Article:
Burger King Worldwide Inc.'s (NYSE:BKW) Tuesday announcement it plans to buy about 51 percent of the Canadian coffee-and-doughnut chain Tim Hortons Inc. (TSX:THI) for $11.4 billion may have been about saving on taxes by moving to Canada -- or it may have been a strategic move to position itself better in the face of declining U.S. sales of fast food.
Experts say the move makes sense for the second-largest U.S. burger chain given the current restaurant industry environment, which has seen traditional fast-food joints quickly lose market share to “fast casual” outlets like Chipotle Mexican Grill (NYSE:CMG) and Panera Bread (NASDAQ:PNRA).
The acquisition will result in the creation of a new company headquartered in Canada, but Burger King and Tim Hortons will continue to operate as stand-alone chains, with Burger King’s corporate offices remaining in Miami.
The fact that the new company -- which will be the world’s third-largest fast-food corporation -- will be based in Canada has raised suspicions among some observers Burger King made the move in a cynical bid to take advantage of Canada’s lower taxes.
Known as a “tax inversion,” the controversial practice of acquiring a foreign company based in a more business-friendly country for the purpose of relocating corporate headquarters to reap tax benefits has come to prominence in recent months, as a number of companies have announced their intentions to make such a leap.
“I think this is primarily a financial deal based on taxes and the whole tax inversion thing,” David Henkes, vice president at the Chicago food industry research firm Technomic Inc., said Tuesday. “You can talk about restaurant synergies and other things, but the major driving factor behind this is the significant tax savings behind moving to Canada.”
The practice of inversion has come under fire from politicians, consumers and critics who see it as a traitorous move for established American brands, a phenomenon that contributed to Walgreen Co.'s (NYSE:WAG) decision to withdraw plans to move its headquarters to Ireland with its purchase of a European drugstore chain.
Burger King Executive Chairman Alex Behring said during a conference call with investors Tuesday the acquisition is “not being driven by tax rates” but by potential synergies and the opportunity to combine forces in pursuit of international growth.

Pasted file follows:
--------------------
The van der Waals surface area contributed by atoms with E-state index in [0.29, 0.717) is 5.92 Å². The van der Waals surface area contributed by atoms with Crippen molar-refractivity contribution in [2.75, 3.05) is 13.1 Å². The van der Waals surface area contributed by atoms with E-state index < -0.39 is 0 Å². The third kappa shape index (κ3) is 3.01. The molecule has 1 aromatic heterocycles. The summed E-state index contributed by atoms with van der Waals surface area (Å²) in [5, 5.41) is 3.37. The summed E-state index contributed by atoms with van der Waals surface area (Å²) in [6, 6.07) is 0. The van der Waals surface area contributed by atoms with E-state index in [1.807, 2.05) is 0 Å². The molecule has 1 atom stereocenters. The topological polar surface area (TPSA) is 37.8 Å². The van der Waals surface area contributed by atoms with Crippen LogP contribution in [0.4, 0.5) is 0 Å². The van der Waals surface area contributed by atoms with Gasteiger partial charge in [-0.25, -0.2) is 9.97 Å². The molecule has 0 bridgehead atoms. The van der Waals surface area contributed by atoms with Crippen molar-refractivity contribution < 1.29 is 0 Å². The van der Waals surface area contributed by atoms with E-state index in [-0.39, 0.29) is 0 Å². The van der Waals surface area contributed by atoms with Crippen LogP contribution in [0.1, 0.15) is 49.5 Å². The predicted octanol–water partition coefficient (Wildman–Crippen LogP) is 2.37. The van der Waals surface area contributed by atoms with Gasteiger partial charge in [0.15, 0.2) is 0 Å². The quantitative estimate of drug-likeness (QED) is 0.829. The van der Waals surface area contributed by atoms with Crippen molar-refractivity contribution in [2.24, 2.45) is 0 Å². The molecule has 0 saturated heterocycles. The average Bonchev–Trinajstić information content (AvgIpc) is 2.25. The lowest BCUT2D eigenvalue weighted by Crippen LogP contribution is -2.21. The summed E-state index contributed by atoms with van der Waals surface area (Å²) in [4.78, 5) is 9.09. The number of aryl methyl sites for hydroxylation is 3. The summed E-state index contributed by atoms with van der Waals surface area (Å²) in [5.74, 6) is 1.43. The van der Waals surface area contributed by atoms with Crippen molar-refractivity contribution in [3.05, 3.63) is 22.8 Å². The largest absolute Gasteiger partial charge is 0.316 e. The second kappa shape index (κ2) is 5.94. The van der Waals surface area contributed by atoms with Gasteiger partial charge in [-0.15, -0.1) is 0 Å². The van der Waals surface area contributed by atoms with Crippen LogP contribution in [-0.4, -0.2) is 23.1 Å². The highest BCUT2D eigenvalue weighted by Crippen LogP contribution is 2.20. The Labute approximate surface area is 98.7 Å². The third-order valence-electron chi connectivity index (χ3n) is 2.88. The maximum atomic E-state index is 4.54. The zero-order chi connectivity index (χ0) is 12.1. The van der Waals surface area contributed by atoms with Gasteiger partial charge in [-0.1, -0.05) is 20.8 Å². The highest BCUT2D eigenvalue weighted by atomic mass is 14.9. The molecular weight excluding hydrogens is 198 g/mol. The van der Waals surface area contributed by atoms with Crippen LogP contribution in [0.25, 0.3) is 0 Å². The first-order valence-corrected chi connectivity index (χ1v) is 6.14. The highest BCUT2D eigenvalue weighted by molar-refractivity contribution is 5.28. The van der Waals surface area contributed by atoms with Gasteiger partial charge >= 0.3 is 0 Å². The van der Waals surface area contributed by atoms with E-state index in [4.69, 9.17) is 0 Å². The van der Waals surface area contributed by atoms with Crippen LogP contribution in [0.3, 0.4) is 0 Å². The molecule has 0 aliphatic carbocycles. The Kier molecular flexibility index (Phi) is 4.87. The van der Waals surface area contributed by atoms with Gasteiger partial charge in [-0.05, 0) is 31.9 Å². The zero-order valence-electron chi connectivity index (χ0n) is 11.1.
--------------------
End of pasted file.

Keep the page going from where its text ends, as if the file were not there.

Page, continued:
“A key driver of these discussions is the potential to leverage Burger King's worldwide footprint and experience in global development to accelerate Tim Hortons' growth in international markets,” the company wrote in a statement Sunday that did not touch on the two countries’ business friendliness or taxes.
The United States’ combined corporate tax rate held steady at about 40 percent from 2006 to 2014, while Canada’s has fallen from 36.1 percent to 26.5 percent in the same period, KPMG International Cooperative reported. Taking advantage of that gap would be a boon for Burger King, Henkes said.
“When you look at a company like Burger King that has been aggressive in its cost-cutting, the tax-cutting in this would be a major cost savings,” he said. “Does it hurt their U.S. business? Maybe yes, maybe no. But with the significant tax benefit combined with the global financial opportunity, in the mind of Burger King executives the long-term financial advantage probably outweighs any kind of potential harm to the business.”
But Burger King paid an effective tax rate of just 27.4 percent after deductions and other adjustments last year, its annual filing shows, while Tim Hortons paid 26.8 percent. That slim difference suggests the immediate financial benefits of tax inversions may not be as marked as many observers assume, though they could accrue in the long term as the companies adapt to their new home countries' tax regimes.
Purchasing Tim Hortons will give Burger King significantly more presence in Canada than it has today. Tim Hortons held 18 percent of the chained consumer food service industry market share in Canada in 2013, up 1.4 percentage points from 2009, while Burger King held 1.3 percent there in 2013, up from 1 percent in 2009, the Euromonitor market research firm said. Meanwhile, Burger King’s U.S. market share fell from 3.8 percent in 2009 to 3.2 percent in 2013, and Tim Hortons’ stayed steady at 0.2 percent.
As such, the move makes sense from a strategic perspective, said Robert Carter, a leading expert on the Canadian fastofood industry and executive director of the NPD Group market research firm.
"With restaurant industry traffic in both Canada and [the] U.S. flat, and the long-range forecast not offering hope for improvement, it makes sense for chains to combine forces to make a more dramatic impact in the marketplace,” he said via email. “Economies of scale will help improve share as well as enable more-rapid international expansion. I’m sure we’ll be seeing more of these partnerships in the future.”